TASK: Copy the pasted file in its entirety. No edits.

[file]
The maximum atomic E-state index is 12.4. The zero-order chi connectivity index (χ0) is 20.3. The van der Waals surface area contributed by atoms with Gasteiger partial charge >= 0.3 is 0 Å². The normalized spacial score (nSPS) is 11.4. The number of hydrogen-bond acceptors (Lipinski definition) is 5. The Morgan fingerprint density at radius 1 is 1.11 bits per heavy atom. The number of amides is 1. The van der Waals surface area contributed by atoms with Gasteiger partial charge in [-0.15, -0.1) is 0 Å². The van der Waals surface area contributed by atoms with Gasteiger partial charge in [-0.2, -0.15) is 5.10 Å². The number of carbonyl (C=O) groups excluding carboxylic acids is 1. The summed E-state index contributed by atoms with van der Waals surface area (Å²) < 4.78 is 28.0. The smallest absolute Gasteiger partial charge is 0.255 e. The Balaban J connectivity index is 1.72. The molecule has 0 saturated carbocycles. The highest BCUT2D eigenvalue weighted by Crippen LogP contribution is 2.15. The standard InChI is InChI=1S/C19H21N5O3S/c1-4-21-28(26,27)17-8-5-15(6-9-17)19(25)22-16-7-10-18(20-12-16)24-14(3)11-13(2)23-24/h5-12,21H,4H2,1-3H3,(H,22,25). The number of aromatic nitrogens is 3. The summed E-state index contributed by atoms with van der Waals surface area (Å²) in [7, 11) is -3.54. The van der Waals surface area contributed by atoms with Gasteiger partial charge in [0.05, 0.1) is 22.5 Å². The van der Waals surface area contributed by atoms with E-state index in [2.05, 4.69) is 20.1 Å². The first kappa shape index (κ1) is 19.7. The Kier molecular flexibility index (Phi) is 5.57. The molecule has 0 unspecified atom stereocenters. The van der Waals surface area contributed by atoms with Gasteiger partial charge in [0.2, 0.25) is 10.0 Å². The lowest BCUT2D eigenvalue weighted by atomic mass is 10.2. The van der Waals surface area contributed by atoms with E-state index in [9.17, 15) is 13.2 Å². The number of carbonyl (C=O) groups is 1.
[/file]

The maximum atomic E-state index is 12.4. The zero-order chi connectivity index (χ0) is 20.3. The van der Waals surface area contributed by atoms with Gasteiger partial charge >= 0.3 is 0 Å². The normalized spacial score (nSPS) is 11.4. The number of hydrogen-bond acceptors (Lipinski definition) is 5. The Morgan fingerprint density at radius 1 is 1.11 bits per heavy atom. The number of amides is 1. The van der Waals surface area contributed by atoms with Gasteiger partial charge in [-0.15, -0.1) is 0 Å². The van der Waals surface area contributed by atoms with Gasteiger partial charge in [-0.2, -0.15) is 5.10 Å². The number of carbonyl (C=O) groups excluding carboxylic acids is 1. The summed E-state index contributed by atoms with van der Waals surface area (Å²) < 4.78 is 28.0. The smallest absolute Gasteiger partial charge is 0.255 e. The Balaban J connectivity index is 1.72. The molecule has 0 saturated carbocycles. The highest BCUT2D eigenvalue weighted by Crippen LogP contribution is 2.15. The standard InChI is InChI=1S/C19H21N5O3S/c1-4-21-28(26,27)17-8-5-15(6-9-17)19(25)22-16-7-10-18(20-12-16)24-14(3)11-13(2)23-24/h5-12,21H,4H2,1-3H3,(H,22,25). The number of aromatic nitrogens is 3. The summed E-state index contributed by atoms with van der Waals surface area (Å²) in [7, 11) is -3.54. The van der Waals surface area contributed by atoms with Gasteiger partial charge in [0.05, 0.1) is 22.5 Å². The van der Waals surface area contributed by atoms with E-state index in [2.05, 4.69) is 20.1 Å². The first kappa shape index (κ1) is 19.7. The Kier molecular flexibility index (Phi) is 5.57. The molecule has 0 unspecified atom stereocenters. The van der Waals surface area contributed by atoms with Gasteiger partial charge in [0.2, 0.25) is 10.0 Å². The lowest BCUT2D eigenvalue weighted by atomic mass is 10.2. The van der Waals surface area contributed by atoms with E-state index in [9.17, 15) is 13.2 Å². The number of carbonyl (C=O) groups is 1.